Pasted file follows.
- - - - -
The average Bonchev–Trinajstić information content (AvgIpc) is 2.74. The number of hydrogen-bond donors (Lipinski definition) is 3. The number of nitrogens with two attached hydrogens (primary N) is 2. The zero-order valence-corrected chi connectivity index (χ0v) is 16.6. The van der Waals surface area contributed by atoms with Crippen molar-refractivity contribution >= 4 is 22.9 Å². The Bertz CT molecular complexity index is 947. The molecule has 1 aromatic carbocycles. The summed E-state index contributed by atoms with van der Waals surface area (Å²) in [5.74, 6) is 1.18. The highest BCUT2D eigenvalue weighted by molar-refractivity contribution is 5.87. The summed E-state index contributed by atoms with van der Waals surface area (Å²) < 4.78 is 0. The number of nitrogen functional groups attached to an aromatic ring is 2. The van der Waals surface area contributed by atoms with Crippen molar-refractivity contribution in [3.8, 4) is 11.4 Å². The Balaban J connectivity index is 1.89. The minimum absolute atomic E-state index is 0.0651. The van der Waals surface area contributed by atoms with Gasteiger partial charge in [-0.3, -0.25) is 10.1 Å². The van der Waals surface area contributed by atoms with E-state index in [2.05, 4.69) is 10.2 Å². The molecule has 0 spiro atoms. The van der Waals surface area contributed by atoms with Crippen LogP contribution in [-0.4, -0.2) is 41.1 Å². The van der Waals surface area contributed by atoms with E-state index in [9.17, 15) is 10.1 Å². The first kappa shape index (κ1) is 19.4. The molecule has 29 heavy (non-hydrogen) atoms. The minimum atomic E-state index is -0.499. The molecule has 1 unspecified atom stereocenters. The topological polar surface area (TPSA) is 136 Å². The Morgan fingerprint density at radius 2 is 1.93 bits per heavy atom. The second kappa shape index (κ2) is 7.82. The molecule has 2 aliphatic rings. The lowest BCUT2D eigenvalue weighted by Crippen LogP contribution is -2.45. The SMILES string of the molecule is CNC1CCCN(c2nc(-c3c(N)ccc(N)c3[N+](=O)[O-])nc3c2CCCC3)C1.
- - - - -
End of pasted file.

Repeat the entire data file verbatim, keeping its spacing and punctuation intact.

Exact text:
The average Bonchev–Trinajstić information content (AvgIpc) is 2.74. The number of hydrogen-bond donors (Lipinski definition) is 3. The number of nitrogens with two attached hydrogens (primary N) is 2. The zero-order valence-corrected chi connectivity index (χ0v) is 16.6. The van der Waals surface area contributed by atoms with Crippen molar-refractivity contribution >= 4 is 22.9 Å². The Bertz CT molecular complexity index is 947. The molecule has 1 aromatic carbocycles. The summed E-state index contributed by atoms with van der Waals surface area (Å²) in [5.74, 6) is 1.18. The highest BCUT2D eigenvalue weighted by molar-refractivity contribution is 5.87. The summed E-state index contributed by atoms with van der Waals surface area (Å²) < 4.78 is 0. The number of nitrogen functional groups attached to an aromatic ring is 2. The van der Waals surface area contributed by atoms with Crippen molar-refractivity contribution in [3.8, 4) is 11.4 Å². The Balaban J connectivity index is 1.89. The minimum absolute atomic E-state index is 0.0651. The van der Waals surface area contributed by atoms with Gasteiger partial charge in [-0.3, -0.25) is 10.1 Å². The van der Waals surface area contributed by atoms with E-state index in [2.05, 4.69) is 10.2 Å². The molecule has 0 spiro atoms. The van der Waals surface area contributed by atoms with Crippen LogP contribution in [-0.4, -0.2) is 41.1 Å². The van der Waals surface area contributed by atoms with E-state index in [9.17, 15) is 10.1 Å². The first kappa shape index (κ1) is 19.4. The molecule has 29 heavy (non-hydrogen) atoms. The minimum atomic E-state index is -0.499. The molecule has 1 unspecified atom stereocenters. The topological polar surface area (TPSA) is 136 Å². The Morgan fingerprint density at radius 2 is 1.93 bits per heavy atom. The second kappa shape index (κ2) is 7.82. The molecule has 2 aliphatic rings. The lowest BCUT2D eigenvalue weighted by Crippen LogP contribution is -2.45. The SMILES string of the molecule is CNC1CCCN(c2nc(-c3c(N)ccc(N)c3[N+](=O)[O-])nc3c2CCCC3)C1.